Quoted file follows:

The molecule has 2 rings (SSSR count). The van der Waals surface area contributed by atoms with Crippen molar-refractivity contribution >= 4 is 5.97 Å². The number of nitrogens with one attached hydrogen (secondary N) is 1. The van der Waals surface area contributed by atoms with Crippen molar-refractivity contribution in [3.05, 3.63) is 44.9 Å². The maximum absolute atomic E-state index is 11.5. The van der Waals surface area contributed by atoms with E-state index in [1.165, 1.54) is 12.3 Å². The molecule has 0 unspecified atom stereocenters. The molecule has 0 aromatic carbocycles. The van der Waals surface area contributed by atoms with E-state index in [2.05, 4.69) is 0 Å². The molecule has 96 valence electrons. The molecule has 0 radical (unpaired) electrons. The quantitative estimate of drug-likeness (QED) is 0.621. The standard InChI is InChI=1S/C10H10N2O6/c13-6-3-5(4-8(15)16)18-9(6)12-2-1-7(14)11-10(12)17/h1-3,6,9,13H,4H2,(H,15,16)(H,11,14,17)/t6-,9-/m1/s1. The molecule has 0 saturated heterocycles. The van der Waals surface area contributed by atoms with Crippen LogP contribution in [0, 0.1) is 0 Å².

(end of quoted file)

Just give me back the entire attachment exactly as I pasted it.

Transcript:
The molecule has 2 rings (SSSR count). The van der Waals surface area contributed by atoms with Crippen molar-refractivity contribution >= 4 is 5.97 Å². The number of nitrogens with one attached hydrogen (secondary N) is 1. The van der Waals surface area contributed by atoms with Crippen molar-refractivity contribution in [3.05, 3.63) is 44.9 Å². The maximum absolute atomic E-state index is 11.5. The van der Waals surface area contributed by atoms with E-state index in [1.165, 1.54) is 12.3 Å². The molecule has 0 unspecified atom stereocenters. The molecule has 0 aromatic carbocycles. The van der Waals surface area contributed by atoms with E-state index in [2.05, 4.69) is 0 Å². The molecule has 96 valence electrons. The molecule has 0 radical (unpaired) electrons. The quantitative estimate of drug-likeness (QED) is 0.621. The standard InChI is InChI=1S/C10H10N2O6/c13-6-3-5(4-8(15)16)18-9(6)12-2-1-7(14)11-10(12)17/h1-3,6,9,13H,4H2,(H,15,16)(H,11,14,17)/t6-,9-/m1/s1. The molecule has 0 saturated heterocycles. The van der Waals surface area contributed by atoms with Crippen LogP contribution in [0, 0.1) is 0 Å².